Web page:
We are committed to making as much code openly available as possible. The code used to extract property data from the Zoopla API and the machine learning code used in this report (both written in Python) are available on GitHub.

Limitations of the Zoopla API

As with any API, there are limitations in the use of the Zoopla API, including:

  • an API key is required to access the API, which is provided free of charge
  • a maximum of 100 property listings can be obtained with each call to the API and a maximum of 100 calls can be made to the API each hour; this yields a maximum of 10,000 properties per hour out of over 600,000 properties for sale or rent on the website
  • as a result of the limitation on the number of properties, research focused on the PO, SO, TR and NR postcode areas; these are coastal areas that are often considered holiday areas, so it was thought that they might contain a high number of caravan homes

A sample of data for one property from the API, as well as other data derived after initial data collection, is illustrated in the Appendix (section 7.3).

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3. Address register

A high-quality address list is at the heart of the census. In 2021, when the next census will be conducted predominantly online, an address register will be essential for delivering internet access codes to addresses by post, managing data collection and providing a framework for estimation. It is also used to produce the output statistics that rely heavily on geographical references linked to addresses.

Given the importance of the address register to the 2021 Census, research is already underway to investigate options for developing a register including all residential and communal addresses1 in England and Wales. A distinction needs to be made between residential addresses and different types of communal addresses, including unusual properties such as house boats and caravan homes. This is so that census collectors are better equipped to deal with such unusual cases, making census follow up more efficient and reducing costs.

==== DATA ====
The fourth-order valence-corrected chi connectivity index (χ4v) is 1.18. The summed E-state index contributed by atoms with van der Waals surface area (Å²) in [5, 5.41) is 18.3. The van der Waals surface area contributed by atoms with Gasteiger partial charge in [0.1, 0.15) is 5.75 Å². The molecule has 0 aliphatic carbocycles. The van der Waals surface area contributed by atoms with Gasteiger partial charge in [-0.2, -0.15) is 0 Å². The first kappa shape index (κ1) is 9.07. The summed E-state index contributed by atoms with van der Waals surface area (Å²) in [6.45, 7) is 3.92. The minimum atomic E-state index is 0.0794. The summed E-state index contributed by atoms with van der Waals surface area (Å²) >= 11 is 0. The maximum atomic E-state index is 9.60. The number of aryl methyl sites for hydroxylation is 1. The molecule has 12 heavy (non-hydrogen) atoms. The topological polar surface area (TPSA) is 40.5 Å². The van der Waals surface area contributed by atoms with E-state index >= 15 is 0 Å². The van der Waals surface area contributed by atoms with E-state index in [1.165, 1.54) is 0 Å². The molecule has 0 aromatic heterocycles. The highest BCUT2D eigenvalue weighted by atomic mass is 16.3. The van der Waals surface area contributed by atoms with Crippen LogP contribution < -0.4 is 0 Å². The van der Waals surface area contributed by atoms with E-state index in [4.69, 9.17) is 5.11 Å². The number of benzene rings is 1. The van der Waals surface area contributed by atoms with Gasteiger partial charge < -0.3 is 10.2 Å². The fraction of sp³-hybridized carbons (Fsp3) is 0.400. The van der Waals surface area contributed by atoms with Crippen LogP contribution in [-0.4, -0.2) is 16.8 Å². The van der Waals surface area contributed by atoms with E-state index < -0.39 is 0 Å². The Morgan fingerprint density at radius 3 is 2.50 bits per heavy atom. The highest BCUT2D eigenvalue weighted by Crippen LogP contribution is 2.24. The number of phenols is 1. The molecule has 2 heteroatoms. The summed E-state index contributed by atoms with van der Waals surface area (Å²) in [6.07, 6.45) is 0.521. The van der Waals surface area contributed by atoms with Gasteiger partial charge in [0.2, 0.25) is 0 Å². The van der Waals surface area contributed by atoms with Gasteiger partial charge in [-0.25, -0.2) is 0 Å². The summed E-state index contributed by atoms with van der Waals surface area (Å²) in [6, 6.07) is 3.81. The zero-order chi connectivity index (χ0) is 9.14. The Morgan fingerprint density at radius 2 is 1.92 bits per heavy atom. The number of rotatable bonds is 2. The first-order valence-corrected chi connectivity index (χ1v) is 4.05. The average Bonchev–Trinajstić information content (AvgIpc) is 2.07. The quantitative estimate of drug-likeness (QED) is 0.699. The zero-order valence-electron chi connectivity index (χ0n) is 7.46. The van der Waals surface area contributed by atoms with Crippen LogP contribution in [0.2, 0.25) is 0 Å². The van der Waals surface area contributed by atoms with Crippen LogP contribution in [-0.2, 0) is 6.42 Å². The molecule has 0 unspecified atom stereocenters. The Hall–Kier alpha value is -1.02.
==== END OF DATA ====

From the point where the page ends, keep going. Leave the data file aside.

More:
Caravan homes are important because, while they comprise less than 0.5% of all households, they are recorded either inconsistently or not at all in different data sources. The Field Operations Report from the Census in 2011 stated:

“Enumeration of caravan parks, holiday sites and other leisure parks often proved difficult. Many caravan unit addresses were duplicated on both the residential and communal establishment address lists. There were also issues with residential sites that had not been identified as such, and with other sites exclusively for holiday makers that had been included. Special enumerators spent a lot of time trying to establish the facts and taking remedial action to rectify this.”

It is also worthwhile to note that caravan homes can often be found in caravan parks and that these are often clustered in holiday and coastal areas such as north Wales, Cornwall and Essex. Because of this clustering, the risk of error due to miscounting caravan homes is compounded in certain local authorities.

This paper describes how caravan homes may be identified in geo-located Zoopla data.

Notes for: Address register
  1. A communal establishment is an establishment providing managed residential accommodation, where “managed” in this context means full-time or part-time supervision of the accommodation. It includes sheltered housing, hotels, guest houses, bed and breakfast accommodation, and accommodation for students during term-time.
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4. Analysis

4.1. Data preparation